Conflicting Trends: Inflationary Wage Increases and Rising Joblessness
Short but sweet from Barron's Alan Abelson this morning:
"How bad was the employment report? Bad enough. Compared with the crowd's expectation of 140,000 or so additions to payrolls -- which in itself would have been nothing to write home about -- a meager 113,000 jobs were added in July. And instead of holding steady as Wall Street's soothsayers had forecast, the unemployment rate ticked up to 4.8%, the highest in five months, from June's 4.6%.
The good news, at least for toilers, was pretty much limited to a brisk rise in average hourly wages: 0.4%, for the second month running. But what's savory sauce for the goose may be a little too rich for the Fed, since it emits a distinctly inflationary odor.
In any case, our trusty economy watchers, Philippa Dunne and Doug Henwood of the Liscio Report, are not exactly ecstatic over the employment showing. They note that nearly half the gain in July was chipped in by health care, which generated 23,000 payroll additions, and bars and restaurants, which accounted for 29,000 of the new jobs. Neither obviously is an occupational area renowned for exceptional wage generosity. In contrast, manufacturing shed 15,000 jobs and the slump in housing unsurprisingly took its toll last month in the form of 9,000 lost slots.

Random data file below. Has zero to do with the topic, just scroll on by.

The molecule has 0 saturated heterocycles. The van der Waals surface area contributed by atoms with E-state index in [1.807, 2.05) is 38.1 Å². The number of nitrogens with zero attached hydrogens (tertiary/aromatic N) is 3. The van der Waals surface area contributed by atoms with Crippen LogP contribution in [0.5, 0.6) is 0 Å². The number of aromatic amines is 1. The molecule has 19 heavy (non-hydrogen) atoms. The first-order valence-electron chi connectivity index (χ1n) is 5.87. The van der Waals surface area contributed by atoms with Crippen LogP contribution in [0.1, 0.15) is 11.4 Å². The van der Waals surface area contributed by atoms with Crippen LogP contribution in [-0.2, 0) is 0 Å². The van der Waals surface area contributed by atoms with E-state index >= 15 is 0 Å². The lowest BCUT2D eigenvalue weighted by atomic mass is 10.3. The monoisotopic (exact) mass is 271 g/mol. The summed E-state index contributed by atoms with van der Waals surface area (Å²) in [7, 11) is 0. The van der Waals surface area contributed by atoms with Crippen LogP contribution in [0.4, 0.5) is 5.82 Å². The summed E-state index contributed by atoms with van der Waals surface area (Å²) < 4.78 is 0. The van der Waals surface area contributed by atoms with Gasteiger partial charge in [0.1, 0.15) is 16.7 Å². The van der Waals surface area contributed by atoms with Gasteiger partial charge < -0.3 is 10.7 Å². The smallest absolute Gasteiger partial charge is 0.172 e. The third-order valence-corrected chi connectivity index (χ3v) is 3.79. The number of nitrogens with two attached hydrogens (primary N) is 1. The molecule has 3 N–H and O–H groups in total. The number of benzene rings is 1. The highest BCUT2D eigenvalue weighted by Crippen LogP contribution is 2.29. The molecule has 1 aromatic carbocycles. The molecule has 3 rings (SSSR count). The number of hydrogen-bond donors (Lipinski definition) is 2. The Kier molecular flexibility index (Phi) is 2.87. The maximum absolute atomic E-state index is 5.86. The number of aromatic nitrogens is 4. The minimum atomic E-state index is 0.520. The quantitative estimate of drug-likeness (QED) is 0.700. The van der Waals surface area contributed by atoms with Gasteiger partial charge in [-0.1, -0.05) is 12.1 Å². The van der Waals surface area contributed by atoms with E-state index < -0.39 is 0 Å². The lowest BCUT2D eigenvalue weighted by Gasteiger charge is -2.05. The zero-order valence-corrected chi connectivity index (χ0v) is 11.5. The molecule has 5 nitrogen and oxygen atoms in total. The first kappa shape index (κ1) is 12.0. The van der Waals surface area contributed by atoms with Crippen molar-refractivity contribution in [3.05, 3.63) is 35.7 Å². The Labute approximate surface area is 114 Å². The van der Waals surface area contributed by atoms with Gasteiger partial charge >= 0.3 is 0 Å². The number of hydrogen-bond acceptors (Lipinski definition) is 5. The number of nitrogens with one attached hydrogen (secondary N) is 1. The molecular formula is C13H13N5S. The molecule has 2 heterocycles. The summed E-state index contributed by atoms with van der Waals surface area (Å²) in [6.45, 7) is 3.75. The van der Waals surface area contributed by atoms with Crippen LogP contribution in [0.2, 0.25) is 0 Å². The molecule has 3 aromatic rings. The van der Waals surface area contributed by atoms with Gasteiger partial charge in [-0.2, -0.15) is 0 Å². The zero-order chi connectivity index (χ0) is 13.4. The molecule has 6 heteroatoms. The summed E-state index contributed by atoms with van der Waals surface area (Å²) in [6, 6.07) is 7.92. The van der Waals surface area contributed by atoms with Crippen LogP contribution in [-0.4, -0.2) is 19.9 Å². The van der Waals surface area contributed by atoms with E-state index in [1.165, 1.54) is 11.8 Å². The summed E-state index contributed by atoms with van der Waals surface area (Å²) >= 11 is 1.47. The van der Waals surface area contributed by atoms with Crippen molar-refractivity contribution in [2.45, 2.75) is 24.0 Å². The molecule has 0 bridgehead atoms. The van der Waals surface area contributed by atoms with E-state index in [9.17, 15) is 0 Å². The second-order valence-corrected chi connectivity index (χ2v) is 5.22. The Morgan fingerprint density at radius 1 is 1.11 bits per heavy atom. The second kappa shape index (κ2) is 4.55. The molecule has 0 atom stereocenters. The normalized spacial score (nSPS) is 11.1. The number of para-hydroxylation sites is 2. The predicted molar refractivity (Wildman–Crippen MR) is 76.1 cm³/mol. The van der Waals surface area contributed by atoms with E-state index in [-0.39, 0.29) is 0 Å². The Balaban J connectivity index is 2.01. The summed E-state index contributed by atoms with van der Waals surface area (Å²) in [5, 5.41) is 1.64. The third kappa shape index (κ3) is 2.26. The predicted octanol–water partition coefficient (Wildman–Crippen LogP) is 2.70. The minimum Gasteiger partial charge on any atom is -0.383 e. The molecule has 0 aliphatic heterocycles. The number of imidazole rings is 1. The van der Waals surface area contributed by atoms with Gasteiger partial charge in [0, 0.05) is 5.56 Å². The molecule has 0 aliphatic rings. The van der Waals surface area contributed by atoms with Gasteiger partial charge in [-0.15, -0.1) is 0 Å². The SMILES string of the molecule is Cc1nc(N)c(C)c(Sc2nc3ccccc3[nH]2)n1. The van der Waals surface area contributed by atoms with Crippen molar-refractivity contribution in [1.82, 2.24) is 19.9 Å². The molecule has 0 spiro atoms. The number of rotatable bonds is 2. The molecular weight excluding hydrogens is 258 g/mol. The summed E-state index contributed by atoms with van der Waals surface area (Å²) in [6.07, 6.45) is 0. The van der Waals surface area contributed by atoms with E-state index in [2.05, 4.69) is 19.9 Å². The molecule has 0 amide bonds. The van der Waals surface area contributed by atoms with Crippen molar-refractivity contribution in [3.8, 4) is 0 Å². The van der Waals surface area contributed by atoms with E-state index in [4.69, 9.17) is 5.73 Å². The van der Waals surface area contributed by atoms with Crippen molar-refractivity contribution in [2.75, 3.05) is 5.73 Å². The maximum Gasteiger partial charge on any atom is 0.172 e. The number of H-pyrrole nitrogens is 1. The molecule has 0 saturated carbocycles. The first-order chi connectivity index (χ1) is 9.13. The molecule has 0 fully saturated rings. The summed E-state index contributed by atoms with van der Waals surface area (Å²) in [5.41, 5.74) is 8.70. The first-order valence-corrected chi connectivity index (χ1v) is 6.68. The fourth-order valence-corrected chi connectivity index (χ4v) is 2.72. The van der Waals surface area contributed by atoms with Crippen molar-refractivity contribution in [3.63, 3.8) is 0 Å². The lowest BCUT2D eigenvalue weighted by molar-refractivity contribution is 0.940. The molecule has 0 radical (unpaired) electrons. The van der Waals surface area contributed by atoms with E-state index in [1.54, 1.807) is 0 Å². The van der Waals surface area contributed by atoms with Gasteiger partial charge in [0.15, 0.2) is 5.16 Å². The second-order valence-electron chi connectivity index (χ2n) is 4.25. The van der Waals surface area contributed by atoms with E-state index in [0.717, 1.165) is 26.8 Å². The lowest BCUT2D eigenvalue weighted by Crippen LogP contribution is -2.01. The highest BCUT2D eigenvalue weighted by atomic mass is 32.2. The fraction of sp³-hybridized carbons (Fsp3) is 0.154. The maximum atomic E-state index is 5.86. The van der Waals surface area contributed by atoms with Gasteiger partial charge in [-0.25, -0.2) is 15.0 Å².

As to what Bernanke will do, they cite the uncertainty created by the aforementioned conflicting trends of inflationary wage increases and rising joblessness. "Tuesday morning's productivity and unit labor cost figures could prove unusually important," they suggest, "for the afternoon's Federal Open Market Committee statement." So keep an eye cocked for those numbers."
Perhaps the Fed pause is somewhat less of a sure thing than many people believe . . . hence, the intra-day reversal yesterday.
UP AND DOWN WALL STREET
Barron's, Monday, August 7, 2006
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I see that Bill Gross at Pimco has already stated that the Fed will definitely pause. Personally, I give it a 50-50 chance. If no pause, there will be softening language. If a pause, there will be hard language about a followup left jab if inflation seems less than tepid. But, I say all of this with the caveat of "what do I know?"
Posted by: Leisa | Aug 5, 2006 8:50:32 AM
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